A few weeks ago the New York Times published an article on how Somalia’s Pirates Flourish in a Lawless Nation:
But one particular line of work — piracy — seems to be benefiting quite openly from all this lawlessness and desperation. This year, Somali officials say, pirate profits are on track to reach a record $50 million, all of it tax free.
“These guys are making a killing,” said Mohamud Muse Hirsi, the top Somali official in Boosaaso, who himself is widely suspected of working with the pirates, though he vigorously denies it.
More than 75 vessels have been attacked this year, far more than any other year in recent memory. About a dozen have been set upon in the past month alone, including a Ukrainian freighter packed with tanks, antiaircraft guns and other heavy weaponry, which was brazenly seized in September.
The pirates use fast-moving skiffs to pull alongside their prey and scamper on board with ladders or sometimes even rusty grappling hooks. Once on deck, they hold the crew at gunpoint until a ransom is paid, usually $1 million to $2 million. Negotiations for the Ukrainian freighter are still going on, and it is likely that because of all the publicity, the price for the ship could top $5 million.
In Somalia, it seems, crime does pay. Actually, it is one of the few industries that does.
“All you need is three guys and a little boat, and the next day you’re millionaires,” said Abdullahi Omar Qawden, a former captain in Somalia’s long-defunct navy.
People in Garoowe, a town south of Boosaaso, describe a certain high-rolling pirate swagger. Flush with cash, the pirates drive the biggest cars, run many of the town’s businesses — like hotels — and throw the best parties, residents say. Fatuma Abdul Kadir said she went to a pirate wedding in July that lasted two days, with nonstop dancing and goat meat, and a band flown in from neighboring Djibouti.
“It was wonderful,” said Ms. Fatuma, 21. “I’m now dating a pirate.”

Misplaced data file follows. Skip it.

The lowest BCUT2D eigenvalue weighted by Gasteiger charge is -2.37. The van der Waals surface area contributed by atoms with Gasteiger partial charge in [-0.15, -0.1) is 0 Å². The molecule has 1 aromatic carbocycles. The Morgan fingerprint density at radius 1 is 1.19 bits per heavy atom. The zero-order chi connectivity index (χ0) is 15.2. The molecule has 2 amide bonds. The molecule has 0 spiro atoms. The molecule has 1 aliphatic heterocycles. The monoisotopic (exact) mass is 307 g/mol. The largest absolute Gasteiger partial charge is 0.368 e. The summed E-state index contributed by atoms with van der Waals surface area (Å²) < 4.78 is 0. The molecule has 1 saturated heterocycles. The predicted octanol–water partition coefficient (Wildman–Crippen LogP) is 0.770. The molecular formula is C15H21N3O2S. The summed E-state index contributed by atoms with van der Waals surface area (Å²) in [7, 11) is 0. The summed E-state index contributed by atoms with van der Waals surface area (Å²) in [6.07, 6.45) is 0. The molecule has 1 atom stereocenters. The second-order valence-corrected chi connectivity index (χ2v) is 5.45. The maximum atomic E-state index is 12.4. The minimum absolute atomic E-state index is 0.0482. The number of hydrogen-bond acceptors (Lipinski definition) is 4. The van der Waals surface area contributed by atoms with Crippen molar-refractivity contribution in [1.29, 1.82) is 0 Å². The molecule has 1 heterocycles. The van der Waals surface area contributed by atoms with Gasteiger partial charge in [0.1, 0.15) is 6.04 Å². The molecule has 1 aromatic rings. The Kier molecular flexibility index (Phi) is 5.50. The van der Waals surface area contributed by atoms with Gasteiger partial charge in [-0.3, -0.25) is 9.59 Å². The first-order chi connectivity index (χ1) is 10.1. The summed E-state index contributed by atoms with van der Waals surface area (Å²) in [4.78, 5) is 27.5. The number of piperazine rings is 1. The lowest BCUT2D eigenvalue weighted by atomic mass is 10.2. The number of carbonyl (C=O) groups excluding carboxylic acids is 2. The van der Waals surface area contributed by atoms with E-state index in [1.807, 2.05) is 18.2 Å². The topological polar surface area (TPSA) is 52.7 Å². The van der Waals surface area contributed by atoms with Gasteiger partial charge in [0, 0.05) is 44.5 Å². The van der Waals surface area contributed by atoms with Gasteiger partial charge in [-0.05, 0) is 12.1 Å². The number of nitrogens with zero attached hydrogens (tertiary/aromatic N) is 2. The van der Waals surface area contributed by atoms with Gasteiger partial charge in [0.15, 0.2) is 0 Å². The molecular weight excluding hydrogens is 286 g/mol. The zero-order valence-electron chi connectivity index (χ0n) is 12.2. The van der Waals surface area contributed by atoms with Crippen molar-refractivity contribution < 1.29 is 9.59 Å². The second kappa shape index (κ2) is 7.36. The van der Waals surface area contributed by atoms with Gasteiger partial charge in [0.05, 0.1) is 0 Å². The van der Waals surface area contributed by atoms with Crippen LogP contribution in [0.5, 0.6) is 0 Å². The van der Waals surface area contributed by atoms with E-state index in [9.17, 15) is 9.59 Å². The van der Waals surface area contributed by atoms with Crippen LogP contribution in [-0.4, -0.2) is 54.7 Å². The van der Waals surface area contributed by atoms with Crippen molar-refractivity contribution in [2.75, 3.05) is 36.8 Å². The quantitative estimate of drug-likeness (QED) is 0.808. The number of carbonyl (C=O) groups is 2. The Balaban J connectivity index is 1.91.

This is too much for many Somali men to resist, and criminals from all across this bullet-pocked land are now flocking to Boosaaso and other notorious pirate dens along the craggy Somali shore. They have turned these waters into the most dangerous shipping lanes in the world.
I find this point of view peculiar:
Even if the naval ships manage to catch pirates in the act, it is not clear what they can do. In September, a Danish warship captured 10 men suspected of being pirates cruising around the Gulf of Aden with rocket-propelled grenades and a long ladder. But after holding the suspects for nearly a week, the Danes concluded that they did not have jurisdiction to prosecute, so they dumped the pirates on a beach, minus their guns.
Sea captains have grown soft. In the past, any ship from any nation would execute pirates.
It’s pretty clear that Somali “authorities” are in on the game:
“Believe me, a lot of our money has gone straight into the government’s pockets,” said Farah Ismail Eid, a pirate who was captured in nearby Berbera and sentenced to 15 years in jail. His pirate team, he said, typically divided up the loot this way: 20 percent for their bosses, 20 percent for future missions (to cover essentials like guns, fuel and cigarettes), 30 percent for the gunmen on the ship and 30 percent for government officials.
Not long after the New York Times piece ran, pirates seized a Saudi supertanker bearing more than $100 million worth of crude a few hundred miles off the Kenyan coast:
U.S. Navy officials said the hijacking was unprecedented for its distance from shore and the size of its target — a ship about the length of a U.S. aircraft carrier. The attack appears also to be the first significant disruption of crude shipments in the region by pirates.
Pirates off the Somalia coast have attacked 26 vessels and taken hostage 537 crew members in the three months ended Sept. 30, according to the International Maritime Bureau, a maritime-crimes watchdog. They have raked in an estimated $18 million to $30 million in ransom so far this year, according to a report last month by Chatham House, a London-based think tank — a figure that may be driving the upsurge in attacks.
Yeah, I suspect the $30 million in ransoms may be driving the upsurge in attacks.
The Indian Navy has responded, and its INS Tabar sank a pirate “mother ship” after it failed to stop for investigation and opened fire instead:
The Indian navy said the Tabar spotted the pirate vessel while patrolling 285 nautical miles (528km) south-west of Salalah in Oman on Tuesday evening.
The navy said the pirates on board were armed with guns and rocket propelled grenade launchers.
When it demanded the vessel stop for investigation, the pirate ship responded by threatening to “blow up the naval warship if it closed on her”, the statement said.
Pirates then fired on the Tabar, and the Indians say they retaliated and that there was an explosion on the pirate vessel, which sank.
“Fire broke out on the vessel and explosions were heard, possibly due to exploding ammunition that was stored in the vessel,” the Indian navy said.
Some of the pirates tried to escape on two speedboats. The Indian sailors gave chase but one boat was later found abandoned, while a second boat escaped.
INS Tabar has been patrolling the Gulf of Aden since 23 October, and has escorted 35 ships safely through the “pirate-infested waters”, the statement said.
Last week, helicopter-borne Indian marine commandos stopped pirates from boarding and hijacking an Indian merchant vessel.